The Foraging Four: A Mixed Flock in Winter

According to the old saying, “birds of a feather flock together.” Sometimes. Sometimes flocks of birds are made up of different species, like the flocks of small birds that I look for – and frequently find – when I walk in the woods of Eliza Howell Park in winter.

The mixed flocks vary a little from one to another, but usually include the four species that I have come to think of as the winter woodland foursome. Clockwise from top left: Black-capped Chickadee, Downy Woodpecker, Tufted Titmouse, White-breasted Nuthatch.

         Thank you to Margaret Weber for the use of her photos in this posting.

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The Eliza Howell flocks are typically small, usually just 6 – 8, made up of 2-3 chickadees and 1-2 of each of the others. They tend to somewhat scattered, a loose flock rather than a tight one. Since the first bird I see is often a chickadee, I tend to think of the Black-capped Chickadee as the flock leader.

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I always stop walking when I see a chickadee to watch it and to check for companions. It flits from small branch to branch to log, checking openings in the bark or wood, foraging for insect eggs and whatever else is available to eat. Sometimes it drops to the ground looking for seeds.

Downy Woodpeckers are the smallest of the woodpeckers that live year-round in Southeast Michigan. They sometimes search for food higher in trees, but when moving with the mixed flock, they tend to forage quite low. Only the male has the red on the back of the head.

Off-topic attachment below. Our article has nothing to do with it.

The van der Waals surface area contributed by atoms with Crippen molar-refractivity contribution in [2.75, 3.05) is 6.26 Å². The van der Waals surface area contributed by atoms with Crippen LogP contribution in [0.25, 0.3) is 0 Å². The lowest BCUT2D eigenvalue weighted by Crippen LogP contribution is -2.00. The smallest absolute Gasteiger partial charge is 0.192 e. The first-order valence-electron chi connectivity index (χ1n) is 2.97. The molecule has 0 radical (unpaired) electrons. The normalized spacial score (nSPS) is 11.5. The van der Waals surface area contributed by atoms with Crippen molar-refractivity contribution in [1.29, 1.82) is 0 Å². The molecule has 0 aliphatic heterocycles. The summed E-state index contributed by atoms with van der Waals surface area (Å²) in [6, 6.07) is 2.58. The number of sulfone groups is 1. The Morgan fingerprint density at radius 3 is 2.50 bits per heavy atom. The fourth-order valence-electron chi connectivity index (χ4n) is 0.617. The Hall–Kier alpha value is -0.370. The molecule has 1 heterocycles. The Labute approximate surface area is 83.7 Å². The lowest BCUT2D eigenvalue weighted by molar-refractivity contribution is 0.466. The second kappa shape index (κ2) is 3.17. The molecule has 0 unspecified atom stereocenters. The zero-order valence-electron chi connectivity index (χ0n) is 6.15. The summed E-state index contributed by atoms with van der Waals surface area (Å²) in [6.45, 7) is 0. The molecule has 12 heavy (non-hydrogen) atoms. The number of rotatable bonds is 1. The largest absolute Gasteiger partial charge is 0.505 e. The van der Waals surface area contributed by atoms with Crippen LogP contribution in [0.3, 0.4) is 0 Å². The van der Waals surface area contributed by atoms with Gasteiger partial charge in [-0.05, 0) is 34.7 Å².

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The Tufted Titmouse is perhaps the most striking in appearance of this foursome. It also has a name that might seem somewhat peculiar. The “tufted” part is not surprising; it refers to the crest. “Tit” is an old Anglo-Saxon wood meaning something small. “Mouse” apparently comes from a word referring to any bird.

Of the four, Tufted Titmouse is least common in Eliza Howell. If one of the foursome is missing, it is usually the titmouse.

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White-breasted Nuthatches are sometimes referred to as the upside-down birds. They forage mostly on tree trunks and large branches, often heading down the tree.

The nuthatch is the one of the four that is most commonly heard, repeating a loud “yank.”

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The small woodland mixed flocks sometimes include another species or two (Dark-eyed Junco or Brown Creeper, perhaps), but these four are the regulars. As I stand and watch, they move through quickly, often gone minutes after I saw the first one. But I always look for them and the ‘foraging four” brighten many a gray day in winter.

Surviving the Winter? The Praying Mantis

This is a follow-up to the posting on September 13 this year – “Praying Mantis Egg Laying.”